Beacon of Hope Alumna Discovers Passion In Helping Children With Traumatic Brain Injuries
In July 1987 when my brother Eric was almost 13 and I was 14, he was struck by a car while riding his bike. It started to rain, my mom was cooking dinner. A stranger pulled into our driveway and ran up to our front door yelling, “Do you have a child on a bike?” I remember every single little detail about that day – it’s interesting how our brains work when our basic “fight-or-flight” response is elevated.
Eric sustained a compound fracture of his femur, multiple fractured bones throughout his body, and two basal skull fractures resulting in a severe traumatic brain injury (TBI). He was in a coma for several days at a Pittsburgh hospital, more than an hour from our home, where he remained for over a month. He then went to a rehabilitation facility for several more months before re-entering school. More than 20 years later, I can talk about what happened that day, I just can’t “think” about it, because if I stop and actually think about it, I cry.
That is the quick version of one of the most difficult times of my life. Watching my brother re-enter the school, and having no one understand TBI and its impact on education proved very challenging for my parents. Eric looked and appeared to act completely normal. The doctors even said he would be “fine.” But, in the medical world, that simply meant, “He was going to live.” Hence the TBI terms, “the silent disability” or the “walking wounded.” The brain is in charge of every single aspect of who we are. TBI impacts one’s soul.
It wasn’t until an introductory course with education professor Charles Novak at Wittenberg that I learned that the term “TBI” was added to the IDEA Special Education Law in 1990 as a specific disability category needing specialized instruction under the law. I knew at that precise moment that I needed to pursue this route. I went on to the only master’s training program in the world, at George Washington University, specifically devoted to training educators on how to create optimal educational programs for students with TBI.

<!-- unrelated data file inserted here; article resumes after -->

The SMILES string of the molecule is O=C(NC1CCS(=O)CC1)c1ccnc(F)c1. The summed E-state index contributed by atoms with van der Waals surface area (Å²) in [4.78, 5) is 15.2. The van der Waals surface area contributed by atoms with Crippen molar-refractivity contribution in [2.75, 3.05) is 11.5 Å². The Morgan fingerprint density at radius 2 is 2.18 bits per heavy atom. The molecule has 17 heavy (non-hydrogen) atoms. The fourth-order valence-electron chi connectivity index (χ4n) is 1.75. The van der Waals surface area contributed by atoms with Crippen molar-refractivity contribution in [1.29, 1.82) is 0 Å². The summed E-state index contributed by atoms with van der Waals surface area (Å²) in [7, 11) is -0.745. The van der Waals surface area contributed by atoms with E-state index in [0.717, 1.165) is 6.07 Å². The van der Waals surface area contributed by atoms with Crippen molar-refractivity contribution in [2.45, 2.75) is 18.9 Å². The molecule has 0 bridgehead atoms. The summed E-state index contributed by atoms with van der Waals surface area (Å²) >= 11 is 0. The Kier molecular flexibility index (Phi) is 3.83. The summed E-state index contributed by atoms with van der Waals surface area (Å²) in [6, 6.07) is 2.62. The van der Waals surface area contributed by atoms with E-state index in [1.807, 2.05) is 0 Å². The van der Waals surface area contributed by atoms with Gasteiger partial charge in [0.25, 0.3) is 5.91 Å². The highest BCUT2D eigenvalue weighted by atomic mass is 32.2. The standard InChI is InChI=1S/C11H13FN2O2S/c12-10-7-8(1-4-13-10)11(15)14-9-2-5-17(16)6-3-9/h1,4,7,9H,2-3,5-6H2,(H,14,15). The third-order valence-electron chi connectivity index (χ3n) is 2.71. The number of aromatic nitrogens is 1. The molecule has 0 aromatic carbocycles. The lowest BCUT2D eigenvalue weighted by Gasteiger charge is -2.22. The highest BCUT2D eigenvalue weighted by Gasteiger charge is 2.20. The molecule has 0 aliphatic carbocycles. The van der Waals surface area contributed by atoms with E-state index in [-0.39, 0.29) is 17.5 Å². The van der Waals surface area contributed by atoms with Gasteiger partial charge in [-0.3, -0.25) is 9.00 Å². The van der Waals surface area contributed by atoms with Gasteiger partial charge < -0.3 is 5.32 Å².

Parents of children who survive TBI have lived through every parent’s worst nightmare. For these parents to have to battle schools for appropriate services was unfathomable. I watched what my own parents went through and knew something had to change. Twenty years ago, these children would have suffered tremendously from TBIs, but they are now living longer and returning to school with severe disabilities due to medical advances. Educators, however, aren’t adequately prepared nationally to work with students who need cognitive remediation for attention, memory, processing speed, etc.
I needed to find a solution, so I assisted in the creation and development of the Pennsylvania Brain Injury School Re-Entry Program called BrainSTEPS (Strategies Teaching Educators, Parents, and Students) under a federal grant from the Pennsylvania Department of Health with full implementation from the state’s Department of Education. The response to BrainSTEPS has been overwhelming! Our teams assist districts in education, training, resource dissemination, parent support, and educational programming for students following brain injury. Pennsylvania is over 85 percent covered with BrainSTEPS teams, consisting of more than 250 team members. The gap between the medical and educational models is being bridged. BrainSTEPS is now available to all 500+ school districts in Pennsylvania, and every state pediatric hospital and rehabilitation facility is involved.
I believe I have a responsibility to families of children who have suffered a TBI. I want them to know that I completely understand, have been there, and WILL find a way to help them regardless of what families have gone through to the point of finding BrainSTEPS. We each have responses to experiences and challenges that are encountered in life. Every experience in life teaches us something. It is our individual response to those experiences that is critical. The BrainSTEPS Program is my way of passing light on to parents and educators to ensure that an otherwise dim outlook can be illuminated with hope.
–Brenda Eagan Brown ‘95